That's precisely why I lol'd

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The Department for Education acknowledges they need to recruit 1,000 physics teachers every year for a decade.

So even in the midst of an economic depression, Britain is short of 10,000 physics teachers ???

There's 3000 physics graduates produced in the UK every year.

Apparently they're recruiting 900 (from somewhere) per annum into teaching.

I can totally understand why someone might want to study physics, but why someone would want to pay U.K. student fees to do so is beyond me.

Interesting to see if they ever fulfil teacher supply and demand.

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I can totally understand why someone might want to study physics, but why someone would want to pay U.K. student fees to do so is beyond me.

My experience has been that although there is a great variety of reasons why school leavers vote with their feet and head off to Uni, many seek to study anything, physics included, in order to take part in the festival of lie-ins, lager and good times that is undergraduate life. As they have no real experience of independent economic life, much less debt, it doesn't weigh particularly heavily on the decision.

Ever thus to dead-beats, ;) .

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So even in the midst of an economic depression, Britain is short of 10,000 physics teachers ???

Yes and no. The 10,000 figure comes from the attrition of present body of physics teachers in post coming on fast as the demographics are top heavy - lots of old dudes knocking on retirement, and it also expresses a wish to rebalance the stock of science teachers. Biologists are over-represented, so to get back to a Bio:Chem::Phys = 1:1:1, you need more physics graduates. Anyway, dragging the thread OT. Apologies! Enough already.

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My experience has been that although there is a great variety of reasons why school leavers vote with their feet and head off to Uni, many seek to study anything, physics included, in order to take part in the festival of lie-ins, lager and good times that is undergraduate life. As they have no real experience of independent economic life, much less debt, it doesn't weigh particularly heavily on the decision.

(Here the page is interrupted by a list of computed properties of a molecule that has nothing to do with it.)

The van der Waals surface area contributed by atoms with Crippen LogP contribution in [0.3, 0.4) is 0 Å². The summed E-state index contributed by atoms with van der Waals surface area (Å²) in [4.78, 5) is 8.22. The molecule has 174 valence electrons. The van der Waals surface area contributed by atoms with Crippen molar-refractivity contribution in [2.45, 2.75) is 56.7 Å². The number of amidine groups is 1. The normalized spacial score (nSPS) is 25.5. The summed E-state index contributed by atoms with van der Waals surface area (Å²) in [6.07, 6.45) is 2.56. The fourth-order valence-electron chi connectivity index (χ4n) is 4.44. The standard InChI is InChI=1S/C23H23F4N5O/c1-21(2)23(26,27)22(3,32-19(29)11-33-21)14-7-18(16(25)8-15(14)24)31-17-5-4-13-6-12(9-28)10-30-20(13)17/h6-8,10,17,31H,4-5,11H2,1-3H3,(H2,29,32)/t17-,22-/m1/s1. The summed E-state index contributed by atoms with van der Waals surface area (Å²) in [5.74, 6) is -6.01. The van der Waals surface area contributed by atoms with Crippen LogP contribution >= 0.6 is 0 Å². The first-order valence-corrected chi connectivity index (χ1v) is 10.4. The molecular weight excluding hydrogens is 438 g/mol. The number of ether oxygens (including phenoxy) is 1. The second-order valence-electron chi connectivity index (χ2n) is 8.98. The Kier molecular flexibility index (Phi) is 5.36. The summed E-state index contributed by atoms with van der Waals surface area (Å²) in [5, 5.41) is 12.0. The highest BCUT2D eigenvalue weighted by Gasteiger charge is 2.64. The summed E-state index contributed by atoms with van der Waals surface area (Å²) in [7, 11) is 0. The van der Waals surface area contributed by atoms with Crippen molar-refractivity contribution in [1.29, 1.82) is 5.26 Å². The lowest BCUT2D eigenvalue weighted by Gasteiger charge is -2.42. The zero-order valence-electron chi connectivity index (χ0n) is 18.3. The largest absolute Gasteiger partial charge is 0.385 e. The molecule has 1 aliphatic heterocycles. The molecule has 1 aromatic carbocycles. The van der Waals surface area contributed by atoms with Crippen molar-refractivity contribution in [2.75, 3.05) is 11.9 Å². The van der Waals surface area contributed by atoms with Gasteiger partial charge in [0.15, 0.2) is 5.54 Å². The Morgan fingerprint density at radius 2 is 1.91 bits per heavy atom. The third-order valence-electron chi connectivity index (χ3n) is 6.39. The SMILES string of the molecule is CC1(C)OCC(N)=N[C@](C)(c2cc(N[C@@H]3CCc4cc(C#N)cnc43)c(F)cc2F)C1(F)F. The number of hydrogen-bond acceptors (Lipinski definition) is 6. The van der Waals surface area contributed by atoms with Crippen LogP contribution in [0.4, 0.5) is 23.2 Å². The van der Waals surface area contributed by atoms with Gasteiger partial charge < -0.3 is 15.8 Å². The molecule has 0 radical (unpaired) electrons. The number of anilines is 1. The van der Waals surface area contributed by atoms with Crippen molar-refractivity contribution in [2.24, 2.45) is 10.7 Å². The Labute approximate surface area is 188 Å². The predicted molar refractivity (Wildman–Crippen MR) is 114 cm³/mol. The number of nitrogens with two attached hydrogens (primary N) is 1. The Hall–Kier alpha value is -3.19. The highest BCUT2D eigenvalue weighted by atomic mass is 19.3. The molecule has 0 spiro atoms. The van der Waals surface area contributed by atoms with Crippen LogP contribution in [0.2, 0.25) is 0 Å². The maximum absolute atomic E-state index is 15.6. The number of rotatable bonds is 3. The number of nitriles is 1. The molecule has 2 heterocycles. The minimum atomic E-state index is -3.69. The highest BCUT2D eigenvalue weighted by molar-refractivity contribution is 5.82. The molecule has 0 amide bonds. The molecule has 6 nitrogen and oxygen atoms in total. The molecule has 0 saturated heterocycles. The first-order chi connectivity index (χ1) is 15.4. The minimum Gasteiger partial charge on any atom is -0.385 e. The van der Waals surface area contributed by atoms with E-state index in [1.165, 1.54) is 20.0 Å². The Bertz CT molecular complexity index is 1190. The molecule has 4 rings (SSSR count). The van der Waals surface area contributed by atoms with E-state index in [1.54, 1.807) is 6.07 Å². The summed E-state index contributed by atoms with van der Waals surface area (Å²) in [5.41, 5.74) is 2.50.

Ever thus to dead-beats, ;) .

Yup. One of my nieces is doing a degree at an art college. Completely pointless. I suspect it is because her mother didnt go to Uni and wants to have kids that 'make it. The kid will leave with debts of 40k+, or her parents will write it off. Imagine what you could instead do with 40k gifted at 19 to set yourself up for life!

I do not bother discussing the insanity any more with them.

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Training/apprenticeships provided by whom? In what industries/sectors?

Genuine question - I just don't see them. The "apprenticeships" offered on the CareersWales website, for instance, are mainly "Administrative Assistant", "Trainee Sales Assistant", "Retail Apprentice", "Apprentice Nursery Assistant". What kind of jobs are they going to lead to, if any? The same job but paid minimum wage instead of apprentice wage (currently £2.65 per hour), probably. If you're lucky and the employers don't just keep taking on "apprentices" rather than actual employees.

Might be an idea to read the Richard Review of Apprenticeships http://www.schoolforstartups.co.uk/richard-review/richard-review-full.pdf

Also, I really don't think "working your way up" exists for most people any more. The nature and structure of most workplaces just don't make it possible.

Indeed. The notion of working hard and being good at what you do is nostalgic at best and imo only contributes < 15% of your progression. Seems to me the people 'progressing' with their careers are those who network and/or job hop every one or two years. Thing is job hopping has become a tad more difficult over the last few years.

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  • 239 Brexit, House prices and Summer 2020

    1. 1. Including the effects Brexit, where do you think average UK house prices will be relative to now in June 2020?


      • down 5% +
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      • Even
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      • up 5%